How 2020 Broke White Male Rage

Elizabeth Conard
3 min readDec 18, 2020

It began with one word: privilege. I was sitting at my makeshift office in the middle of my living room, my desk strewn with cloth masks and paperwork, texting a close friend from the West Coast. This friend — K, as I call him here — is a White male who grew up in a middle-class family, albeit without the perfect childhood or perfect adulthood, for that matter. Amongst our daily ramblings, K mentioned that he was growing tired of seeing commercials for Greta Thunberg’s climate change documentary. With little thought, I somewhat jokingly responded with “that sounds very privileged of you.” K became angry, the fight escalated, and we stopped talking without discussing the topic at hand.

I haven’t spoken with K again in the weeks since, but I have deeply reflected on the anger that bubbled up within him at the suggestion that his statement was privileged. As a woman, I am quite privy to men interpreting my words through a lens of critique. I am achingly familiar with the stance of devil’s advocate, a role filled enthusiastically by many White men. Furthermore, I am a 27-year-old White women and have spent my entire life benefiting from a system that was built for members of my race. I’ve preached that I stand for Black lives, indigenous lives, immigrant lives, and so on, all while continuously holding the power of my Whiteness in my hands. Although I have always held privilege as a White woman, I have never been included in our world’s most powerful demographic: the White-passing male.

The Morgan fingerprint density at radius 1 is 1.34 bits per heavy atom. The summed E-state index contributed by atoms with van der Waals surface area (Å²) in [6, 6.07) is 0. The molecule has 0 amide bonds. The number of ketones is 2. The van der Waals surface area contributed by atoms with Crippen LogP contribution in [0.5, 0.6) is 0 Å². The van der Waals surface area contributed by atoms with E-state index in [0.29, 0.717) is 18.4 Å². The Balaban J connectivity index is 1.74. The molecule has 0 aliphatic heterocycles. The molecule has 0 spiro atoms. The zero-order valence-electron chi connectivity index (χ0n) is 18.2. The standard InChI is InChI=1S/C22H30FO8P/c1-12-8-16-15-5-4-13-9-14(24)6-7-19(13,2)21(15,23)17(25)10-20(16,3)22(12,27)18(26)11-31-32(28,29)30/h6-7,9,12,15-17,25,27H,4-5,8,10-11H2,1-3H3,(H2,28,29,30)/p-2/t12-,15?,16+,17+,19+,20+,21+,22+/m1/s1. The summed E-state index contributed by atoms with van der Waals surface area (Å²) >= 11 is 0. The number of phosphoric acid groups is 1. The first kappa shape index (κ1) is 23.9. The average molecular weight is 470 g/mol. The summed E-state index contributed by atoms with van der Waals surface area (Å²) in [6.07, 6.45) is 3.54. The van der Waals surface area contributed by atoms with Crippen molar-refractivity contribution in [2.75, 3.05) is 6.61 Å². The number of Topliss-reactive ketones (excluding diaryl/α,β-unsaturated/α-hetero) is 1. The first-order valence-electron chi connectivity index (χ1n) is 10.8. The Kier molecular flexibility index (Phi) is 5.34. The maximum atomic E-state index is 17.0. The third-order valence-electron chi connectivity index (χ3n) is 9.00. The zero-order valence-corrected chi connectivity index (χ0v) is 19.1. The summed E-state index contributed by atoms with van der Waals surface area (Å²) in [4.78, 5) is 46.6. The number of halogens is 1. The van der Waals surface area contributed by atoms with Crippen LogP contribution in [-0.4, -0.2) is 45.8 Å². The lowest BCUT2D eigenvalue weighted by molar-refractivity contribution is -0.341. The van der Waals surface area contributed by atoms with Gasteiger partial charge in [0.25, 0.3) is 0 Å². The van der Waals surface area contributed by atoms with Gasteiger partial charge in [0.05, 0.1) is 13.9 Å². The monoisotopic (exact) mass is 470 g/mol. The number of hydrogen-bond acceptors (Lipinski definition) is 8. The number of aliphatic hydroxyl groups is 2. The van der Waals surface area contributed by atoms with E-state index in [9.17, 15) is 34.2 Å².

Yet, in 2020, something changed. This is the year where, although we were powerless in many ways, we passed the power to those who deserved to hold it. This is the year where White people showed up with their bodies but let others do the talking. This is the year where we cheered on our postal workers and our home healthcare providers and our undocumented farm workers. This is the year we elected a breaking number of women and LGBTQ+ identifying individuals. This is the year we elected our first female, biracial vice president. This is the year that, for the first time in U.S. history, we took the microphone away from the White male majority and replaced it with a mirror, asking White men to do one simple thing: reflect.

It is clear that this request was not a simple one. To ask White men to step back and self-analyze is the equivalent to…

Elizabeth Conard

Elizabeth Conard is a writer and copy editor who primarily works with doctorate-level students in the social sciences, humanities, and medical fields.